Sunday, August 10, 2008

Thought Forms

Darn it, Bernie Mac died. There was just something about him that I liked. When I heard about his death it didn't feel right to me. Taken too soon, geeze he was only fifty. My first thought went to his possible cigerette smoking because the paper said he had lung problems. Then I blamed his weight and imagined the steaks he must have enjoyed with booze. Still, I loved his elegance and smoothe "hey baby" way. This morning while I was reading the Sunday paper, I noticed an article about Bernie saying how he had caught flak from his brand of comedy during a surprise visit at a July fundraiser for Democratic presidential candidate Barack Obama. He was heckled and rebuked by Obama's campaign. That was just a few weeks ago.

That must have felt awful for him and I'm sure he tried to hide his feelings through his tough exterior. But it did matter. Can someone actually be embarrassed to death? I'm serious. Our thoughts create so much of our reality and there are new books being written that talk about this in depth. "Flat earth medicine" is a term I like. Louise Hay (
writes about the spiritual reasons of illness such as lungs representing tears that need to be shed. If you're having trouble speaking up for yourself and then wake up with a sore throat, maybe it's time to say what you need to say.

There's a great story about two mice who fell into a well and were so afraid of dying. The other mice came to see what was going on and noticed the two below so they started shouting, "die! die!" The younger mouse who could hear very well lost his will to live and when he heard the words, "die!die!" he did exactly that. The older mouse who had partial hearing started jumping higher and higher. All the while, the mice at the top of the well kept shouting, "die!die!" and he tried harder until finally he was out of the well. They looked surprised when he hugged and thanked them for telling him to "try! try!".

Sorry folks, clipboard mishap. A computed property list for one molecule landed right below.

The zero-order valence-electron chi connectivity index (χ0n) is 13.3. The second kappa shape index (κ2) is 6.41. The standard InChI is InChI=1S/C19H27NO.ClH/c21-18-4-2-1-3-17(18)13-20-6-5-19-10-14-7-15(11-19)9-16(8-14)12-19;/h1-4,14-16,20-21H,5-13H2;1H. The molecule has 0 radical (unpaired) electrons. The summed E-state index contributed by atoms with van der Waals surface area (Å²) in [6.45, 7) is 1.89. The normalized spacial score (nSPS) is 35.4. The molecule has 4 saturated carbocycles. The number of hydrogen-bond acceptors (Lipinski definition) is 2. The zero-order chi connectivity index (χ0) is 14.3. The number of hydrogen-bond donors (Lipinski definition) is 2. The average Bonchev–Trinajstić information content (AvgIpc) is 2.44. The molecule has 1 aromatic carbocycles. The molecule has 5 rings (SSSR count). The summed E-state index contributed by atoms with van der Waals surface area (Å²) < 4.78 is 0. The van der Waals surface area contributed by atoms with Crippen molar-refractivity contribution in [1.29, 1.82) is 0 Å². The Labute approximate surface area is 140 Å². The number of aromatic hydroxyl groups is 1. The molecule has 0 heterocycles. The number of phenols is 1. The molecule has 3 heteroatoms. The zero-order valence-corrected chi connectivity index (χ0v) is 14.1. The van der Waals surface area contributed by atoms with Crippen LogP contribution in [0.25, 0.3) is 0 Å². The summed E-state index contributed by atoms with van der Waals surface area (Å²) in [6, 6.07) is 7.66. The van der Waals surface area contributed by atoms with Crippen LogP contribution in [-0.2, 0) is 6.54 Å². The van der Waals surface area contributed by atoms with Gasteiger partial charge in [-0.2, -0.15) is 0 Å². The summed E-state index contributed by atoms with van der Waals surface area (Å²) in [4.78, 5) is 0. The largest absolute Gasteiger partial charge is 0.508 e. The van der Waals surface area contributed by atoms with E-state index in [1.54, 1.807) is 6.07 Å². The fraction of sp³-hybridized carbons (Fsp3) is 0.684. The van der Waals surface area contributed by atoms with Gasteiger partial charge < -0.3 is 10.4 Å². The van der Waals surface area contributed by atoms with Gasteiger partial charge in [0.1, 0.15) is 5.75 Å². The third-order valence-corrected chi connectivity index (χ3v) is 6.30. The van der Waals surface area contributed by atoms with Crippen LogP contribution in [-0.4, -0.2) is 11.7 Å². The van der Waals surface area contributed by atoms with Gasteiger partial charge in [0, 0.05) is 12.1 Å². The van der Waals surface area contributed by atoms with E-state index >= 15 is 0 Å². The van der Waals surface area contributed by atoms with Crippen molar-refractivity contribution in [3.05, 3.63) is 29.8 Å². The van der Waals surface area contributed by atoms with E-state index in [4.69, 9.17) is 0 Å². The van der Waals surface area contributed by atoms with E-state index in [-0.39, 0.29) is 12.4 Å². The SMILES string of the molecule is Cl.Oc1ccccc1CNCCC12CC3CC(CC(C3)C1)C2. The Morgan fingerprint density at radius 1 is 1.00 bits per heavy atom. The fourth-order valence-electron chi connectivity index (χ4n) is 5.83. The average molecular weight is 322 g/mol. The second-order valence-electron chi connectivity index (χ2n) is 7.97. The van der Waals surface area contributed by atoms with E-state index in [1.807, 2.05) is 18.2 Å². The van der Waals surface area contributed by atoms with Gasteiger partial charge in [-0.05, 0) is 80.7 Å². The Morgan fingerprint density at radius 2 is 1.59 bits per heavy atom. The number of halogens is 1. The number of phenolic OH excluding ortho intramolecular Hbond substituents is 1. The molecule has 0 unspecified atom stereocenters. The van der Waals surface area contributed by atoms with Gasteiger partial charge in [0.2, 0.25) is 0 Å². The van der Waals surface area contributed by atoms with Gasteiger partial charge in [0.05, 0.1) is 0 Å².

You can say Bernie had it coming. That he shouldn't have cracked jokes to the wrong crowd, part of the business, or that he had bad lungs. I say it's opened my eyes to the subtle energies that exist with the power of our voices. If our thoughts do create our reality, I'm going to pay attention, speak kinder, avoid judgement and eat more greens.

1 comment:

  1. Great post! Thoughts and words do shape our feelings! I was always fascinated about the actors who became their characters so they could feel and act the way their characters would. Also, I enjoyed the Guy Finley post, too. I never thought about the fact that thinking takes you out of the present moment. Although, sometimes I feel that when I'm thinking about something I'm two places at once, so I get more bang for my buck. Cathy Sherman